Meek also revealed that the Crazy Horse recorded 9 assaults and 6 robberies
involving bar employees over a two-year-period. In contrast, Metro Officer
Ron Freerksen testified before your council on November 6 that 369 calls
to police about Kings Market during a five-year-period was "disproportionate"
for a convenience store.
Mayor Goodman, the Crazy Horse Too had
a total of 737 police calls in a shorter three-year-period - far more than
any other privileged license holding business in your city. Doesn't that
qualify as "disproportionate" for a liquor serving business?
In the KVBC TV News report, Amy Henry,
the wife of a man who had his neck broken by Crazy Horse personnel, stated,
"I can't understand what kind of city or state would allow a place like
this to remain in business?"
After having personally sponsored three
Show Cause Hearings for privileged license holding businesses that had
far fewer problems, I concur with Mrs. Henry's observation. A business
that endangers the public's safety must be dealt with promptly by the licensing
authority. The Las Vegas City Council is that authority. An astounding
737 police calls in a three-year-period along with 9 assaults and 6 robberies
involving bar employees over a two-year-period should merit the council's
When a business becomes a public nuisance,
it reflects poorly on the entire city - the city you have devoted your
life to helping. As we discussed on Oct. 25, it is your responsibility
as the Mayor of Las Vegas to place Show Cause items on the agenda when
public nuisances threaten public safety. Because of a conflict of interest,
the councilman for Ward One in which the Crazy Horse is located cannot
participate. Therefore, I again request that you, Mayor Goodman, place
an item on the agenda to bring this business before the council to explain
why they deserve to hold a privileged license in the City of Las Vegas.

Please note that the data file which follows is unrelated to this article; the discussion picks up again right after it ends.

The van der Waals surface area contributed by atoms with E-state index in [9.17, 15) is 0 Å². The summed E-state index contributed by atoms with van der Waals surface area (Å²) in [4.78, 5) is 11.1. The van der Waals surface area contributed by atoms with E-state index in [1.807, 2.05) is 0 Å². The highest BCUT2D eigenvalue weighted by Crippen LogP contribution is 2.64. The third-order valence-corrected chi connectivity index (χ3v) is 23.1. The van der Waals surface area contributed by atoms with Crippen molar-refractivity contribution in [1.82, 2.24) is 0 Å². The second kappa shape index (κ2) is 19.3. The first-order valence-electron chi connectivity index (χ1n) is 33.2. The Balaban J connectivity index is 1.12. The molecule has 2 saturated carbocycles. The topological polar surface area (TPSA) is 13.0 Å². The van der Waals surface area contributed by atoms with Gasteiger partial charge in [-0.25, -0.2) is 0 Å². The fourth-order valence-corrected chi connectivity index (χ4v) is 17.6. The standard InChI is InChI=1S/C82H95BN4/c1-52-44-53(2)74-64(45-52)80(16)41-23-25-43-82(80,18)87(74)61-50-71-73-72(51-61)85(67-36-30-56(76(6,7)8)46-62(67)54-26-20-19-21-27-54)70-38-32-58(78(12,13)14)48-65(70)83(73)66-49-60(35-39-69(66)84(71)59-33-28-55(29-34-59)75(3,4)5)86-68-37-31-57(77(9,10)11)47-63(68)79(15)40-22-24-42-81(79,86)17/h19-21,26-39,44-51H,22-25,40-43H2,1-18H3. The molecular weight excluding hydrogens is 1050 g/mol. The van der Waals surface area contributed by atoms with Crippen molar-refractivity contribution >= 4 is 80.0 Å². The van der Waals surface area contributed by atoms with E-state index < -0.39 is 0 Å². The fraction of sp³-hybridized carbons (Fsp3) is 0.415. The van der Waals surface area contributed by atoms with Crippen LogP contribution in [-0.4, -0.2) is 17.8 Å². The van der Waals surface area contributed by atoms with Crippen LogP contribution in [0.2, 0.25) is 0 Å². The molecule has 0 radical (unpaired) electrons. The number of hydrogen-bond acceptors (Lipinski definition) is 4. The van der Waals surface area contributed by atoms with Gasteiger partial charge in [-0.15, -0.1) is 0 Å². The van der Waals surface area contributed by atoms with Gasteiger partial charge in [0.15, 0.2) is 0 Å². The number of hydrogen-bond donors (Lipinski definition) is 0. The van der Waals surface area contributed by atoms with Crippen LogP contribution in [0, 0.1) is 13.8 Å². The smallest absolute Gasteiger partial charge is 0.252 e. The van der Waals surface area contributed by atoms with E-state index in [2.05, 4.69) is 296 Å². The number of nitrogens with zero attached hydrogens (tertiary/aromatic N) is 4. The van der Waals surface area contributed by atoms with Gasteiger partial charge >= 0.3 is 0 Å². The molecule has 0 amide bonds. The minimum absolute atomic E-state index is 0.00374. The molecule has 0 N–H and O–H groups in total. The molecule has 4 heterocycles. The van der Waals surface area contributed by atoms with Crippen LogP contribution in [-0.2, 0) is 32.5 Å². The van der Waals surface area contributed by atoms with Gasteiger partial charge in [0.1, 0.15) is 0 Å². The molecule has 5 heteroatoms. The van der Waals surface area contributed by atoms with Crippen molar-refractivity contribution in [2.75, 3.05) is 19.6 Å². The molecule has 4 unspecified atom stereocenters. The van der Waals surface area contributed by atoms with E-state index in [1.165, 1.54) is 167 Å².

Please act before anyone else is crippled
Former Ward One Councilman
(Prior to being elected in
1999, Oscar Goodman was the criminal defense attorney
for Rick Rizzolo, Joey Lombardo, and Nevada Black
Book member Joey Cusumano. Lombardo and Cusumano were suspected of
having hidden ownership in the Crazy Horse Too. At the time of my letter,
One Councilman Michael J. McDonald was living
rent free in a Canyon Gate Country Club villa owned by Bobette Tegano,
the mother in law of Joey Cusumano, and he was also receiving a $5,000
per month "consulting" fee from the Crazy Horse Too.)
Three years after receiving my letter,
Mayor Goodman made a surprise visit to my home to try to explain his reasons
for not closing the Crazy Horse Too. He said his hands were tied because
Rizzolo was in the middle of a federal investigation, though Goodman in
January 2004 fined
Rizzolo's competitor Jack Galardi $1,095,000.00 in the middle of a
To Mayor Goodman's dismay, I
didn't pay attention to his concerns and on July 10, 2006 filed an
complaint that forced him to abstain for the next 18 months and not
vote on or discuss council items related to the Crazy Horse Too thereby
clearing the way for the
city to close the club one year after my complaint was filed, and --
hopefully -- end the violence once and for all.
April 26, 2005, Mayor Oscar Goodman visited Steve's home in response to
Steve's repeated calls for the
of the Crazy Horse Too. The day before his visit, Goodman's
former client Joey "The Clown" Lombardo
indicted in connection with 18 murders. Lombardo was a suspected hidden
owner of the strip club.
the middle of the street, Steve scolded Goodman for protecting his former
clients. (Photos by Mike Christ)
Rick Rizzolo and Crazy Horse Too manager Rocco